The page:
It is important to note that the novel is written in the first person, we see the world through Annie John’s eyes. Our opinion of the characters is therefore biased because they are in reality Annie’s opinion, which change overtime as she learns. There is no dialogue, therefore no outside view. The narrator is unreliable. Annie’s point of view also changes over time as she grows up and therefore learns to form her own opinion and live her own life. This is shown when Annie believes her mother is repulsed by her: “What a new thing this was for me: my mother’s back turned on me in disgust.”, we cannot know if her mother’s back is really turned in disgust. The word disgust is an especially powerful word as it means that Annie’s mother has a strong aversion for Annie. It is not very believable that a mother would have such strong feelings towards her child, especially because Annie and her mother were very close before. We can see that Annie imagines things that are not real, she imagines her mother hating her and being disgusted by her even though she cannot justify it. Annie’s hatred for her mother comes from her childhood fear of being abandoned, although she never actually was, by her mother, she has panic attacks and overreacts to everything that might have to do with her being excluded. Annie’s hatred for her mother roots from two key moments in the novel. First of all, her recurring dream about being abandoned: “Over and over I would have the dream—only in it my mother never came back, and sometimes my father would join her.” In this quote, we can see that Annie deeply fears being abandoned by her mother as she has the dream ‘over and over’, which means that she cannot get the thought out of her head. A dream is an idea or vision that is created in your imagination and that is not real This shows her obsession with this fear, to the point that she imagines it even though she doesn’t actually live it. Secondly, Another way this is shown is when she panics for trivial things. For example, when her mother says: ‘”Oh, no. You are getting too old for that. It’s time you had your own clothes. You just cannot go around the rest of your life looking like a little me.”‘ Annie reacts as if this was the end of the world: ‘To say that I felt the earth swept away form under me would not be going too far.’ Annie does not accept that her mother and herself are different people. She thinks that this is an attempt from her mother to alienate and therefore abandon Annie. Once again, she imagines a separation that is not really there. The words ‘swept away from under me’ suggest that someone has taken something from Annie and that she cannot stand anymore. This is a huge overreaction as her mother simply suggests that she should have her own clothes. These types of distresses are common for Annie. She has panic attacks throughout the books and very brutal reactions to things that are considered normal: “I was sure I could never let those hands touch me again; I was sure I could never let her kiss me again. All that was finished.” We can see that Annie is overreacting here also, as she doesn’t want her mother to touch her anymore because she has seen her parents make love. With the words ‘all that’, Annie suggests that everything that constitutes their loving relationship has been destroyed. Annie feels as if she is being excluded from her parents’ relationship, and she doesn’t want to accept it. She thinks by having sex with her father, her mother is replacing her and that she is no longer her top priority. However, Annie cannot prove this, it is only in her head, making her hatred unjustifiable.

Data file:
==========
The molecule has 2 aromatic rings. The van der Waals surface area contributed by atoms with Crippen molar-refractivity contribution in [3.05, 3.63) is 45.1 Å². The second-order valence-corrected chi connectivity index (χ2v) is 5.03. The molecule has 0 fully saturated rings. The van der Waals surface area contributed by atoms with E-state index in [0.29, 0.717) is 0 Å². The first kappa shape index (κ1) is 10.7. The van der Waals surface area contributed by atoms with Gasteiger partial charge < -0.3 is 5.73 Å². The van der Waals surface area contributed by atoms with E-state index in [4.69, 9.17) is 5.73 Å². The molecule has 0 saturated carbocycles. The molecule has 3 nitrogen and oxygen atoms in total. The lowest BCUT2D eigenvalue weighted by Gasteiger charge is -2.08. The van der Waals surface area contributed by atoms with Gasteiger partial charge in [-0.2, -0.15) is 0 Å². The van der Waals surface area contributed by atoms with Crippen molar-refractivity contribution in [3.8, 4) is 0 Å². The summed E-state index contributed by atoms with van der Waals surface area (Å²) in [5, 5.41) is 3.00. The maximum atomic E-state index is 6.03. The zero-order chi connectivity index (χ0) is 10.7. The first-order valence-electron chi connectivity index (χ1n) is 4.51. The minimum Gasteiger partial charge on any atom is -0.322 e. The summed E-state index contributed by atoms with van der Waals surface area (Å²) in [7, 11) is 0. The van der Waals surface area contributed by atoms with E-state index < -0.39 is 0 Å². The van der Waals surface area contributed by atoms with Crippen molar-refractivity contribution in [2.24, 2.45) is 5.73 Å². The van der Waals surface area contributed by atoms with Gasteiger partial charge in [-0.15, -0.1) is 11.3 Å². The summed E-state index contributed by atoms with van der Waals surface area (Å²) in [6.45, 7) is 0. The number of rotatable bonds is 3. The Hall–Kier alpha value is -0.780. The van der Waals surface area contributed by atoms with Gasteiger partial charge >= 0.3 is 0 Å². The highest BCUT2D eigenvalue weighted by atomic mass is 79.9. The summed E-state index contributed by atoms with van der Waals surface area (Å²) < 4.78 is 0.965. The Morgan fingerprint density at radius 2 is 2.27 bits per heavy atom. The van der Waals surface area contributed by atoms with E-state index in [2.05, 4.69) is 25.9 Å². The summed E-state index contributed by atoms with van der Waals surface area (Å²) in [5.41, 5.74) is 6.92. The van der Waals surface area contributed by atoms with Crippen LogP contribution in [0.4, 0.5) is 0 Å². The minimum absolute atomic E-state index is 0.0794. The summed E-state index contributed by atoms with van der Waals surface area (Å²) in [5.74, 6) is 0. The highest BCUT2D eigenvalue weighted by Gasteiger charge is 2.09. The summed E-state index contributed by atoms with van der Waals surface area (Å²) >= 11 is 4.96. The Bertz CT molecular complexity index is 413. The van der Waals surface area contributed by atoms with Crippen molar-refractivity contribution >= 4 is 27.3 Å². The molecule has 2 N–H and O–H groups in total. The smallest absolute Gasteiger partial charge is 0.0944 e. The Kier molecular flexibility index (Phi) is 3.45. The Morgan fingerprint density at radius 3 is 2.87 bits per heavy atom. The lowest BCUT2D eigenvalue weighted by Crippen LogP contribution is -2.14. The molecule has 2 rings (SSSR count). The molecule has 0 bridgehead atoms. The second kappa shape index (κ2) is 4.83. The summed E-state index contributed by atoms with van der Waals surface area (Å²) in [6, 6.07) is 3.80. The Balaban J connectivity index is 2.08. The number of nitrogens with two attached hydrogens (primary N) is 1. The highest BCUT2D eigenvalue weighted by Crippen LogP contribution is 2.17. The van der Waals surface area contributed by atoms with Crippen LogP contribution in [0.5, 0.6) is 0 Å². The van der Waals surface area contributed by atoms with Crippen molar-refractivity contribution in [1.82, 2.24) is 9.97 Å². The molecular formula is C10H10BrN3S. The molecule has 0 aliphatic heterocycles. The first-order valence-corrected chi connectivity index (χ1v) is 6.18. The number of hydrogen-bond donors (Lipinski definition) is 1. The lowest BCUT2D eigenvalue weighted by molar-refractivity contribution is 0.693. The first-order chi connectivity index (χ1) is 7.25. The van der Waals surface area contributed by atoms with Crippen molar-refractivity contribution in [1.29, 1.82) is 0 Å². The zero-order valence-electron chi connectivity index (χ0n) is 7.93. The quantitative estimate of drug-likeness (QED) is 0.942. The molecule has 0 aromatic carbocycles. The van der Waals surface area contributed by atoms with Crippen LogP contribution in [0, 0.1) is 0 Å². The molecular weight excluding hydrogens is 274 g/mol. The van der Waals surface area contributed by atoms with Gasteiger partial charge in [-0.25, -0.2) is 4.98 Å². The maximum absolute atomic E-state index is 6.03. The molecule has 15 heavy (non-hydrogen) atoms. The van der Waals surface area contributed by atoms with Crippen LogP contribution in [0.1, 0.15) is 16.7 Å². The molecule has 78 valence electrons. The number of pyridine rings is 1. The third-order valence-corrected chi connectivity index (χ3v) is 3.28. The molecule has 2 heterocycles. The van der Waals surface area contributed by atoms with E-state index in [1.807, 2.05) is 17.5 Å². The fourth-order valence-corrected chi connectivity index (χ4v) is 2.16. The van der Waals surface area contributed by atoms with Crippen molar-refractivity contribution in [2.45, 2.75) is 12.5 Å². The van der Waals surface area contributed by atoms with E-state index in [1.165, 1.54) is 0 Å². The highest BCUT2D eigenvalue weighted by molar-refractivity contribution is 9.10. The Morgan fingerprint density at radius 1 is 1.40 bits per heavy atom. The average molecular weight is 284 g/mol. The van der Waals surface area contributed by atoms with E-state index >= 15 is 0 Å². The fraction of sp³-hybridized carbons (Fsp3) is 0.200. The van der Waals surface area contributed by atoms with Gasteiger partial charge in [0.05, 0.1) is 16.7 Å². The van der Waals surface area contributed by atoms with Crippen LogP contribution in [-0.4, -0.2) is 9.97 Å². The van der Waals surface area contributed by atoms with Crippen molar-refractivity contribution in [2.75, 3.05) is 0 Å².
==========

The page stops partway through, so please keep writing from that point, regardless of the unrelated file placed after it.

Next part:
At first, Annie’s mother seems like a caring person, and everyone else respects her, Annie’s hatred is not shared by anyone, which doesn’t make it believable. At the market, Annie’s mother is solicited and respected by everyone and she is portrayed as an influential and powerful figure. When she is with her mother, Annie feels special: “How important I felt to be with my mother. “. The word ‘important’ conveys a sense of power and value, Annie’s mother is the most crucial person in the marketplace and everyone wants her attention. We can see that everyone else therefore respects her. Annie’s reasons for her hatred are not credible because not one else shares her opinion. Annie’s mother therefore seems like a very respectable person. This is also shown when Annie is sick. Her parents care for her as if she was still a child, proving that they care a lot about her and that her aversion for her mother is totally unjustified. ‘I was fifteen years old, but the two of them handled me as if I were just born. ‘ When a baby is born is when the parents’ love is usually at its maximum. We can see with the way her parents care for Annie that they still love her as they loved her on the day she was born. The fact that she is fifteen years old but still needs to be taken care of like a new-born child also shows her immaturity and her emotional dependence. We can conclude that Annie has totally blown out of proportion what she thinks was her parents excluding her from their relationship. In the final scene, Annie mother tells her that she still loves her: “It doesn’t matter what you do or where you go, I’ll always be your mother and this will always be your home”. This is one of the only times when we hear Annie’s mother true voice through Annie’s internal monologue. The word ‘mother’ is often associated with maternal love, caring and support; Annie’s mother is therefore seen as a traditional mother who cares for her child. The word ‘home’ also conveys this idea of hospitality and warmth, which is contradictory to the whole of Annie’s adolescence. This touching last moment contradicts everything Annie thought she knew about how her mother viewed her. However, she is still bitter and the reader doesn’t know if she believes her mother or not. These last words unveil the mother’s true feelings and show that Annie’s hatred was never justifiable.
We can now clearly assess that Annie’s hatred for her mother is unjustifiable, as it does not have a valid reason and isn’t proven by any thing else than Annie’s imagination. It is important to state that their alienation was partly imagined by Annie and fully caused by these imaginations, as we can now see that she needed to believe her mother hated her to fully become independent.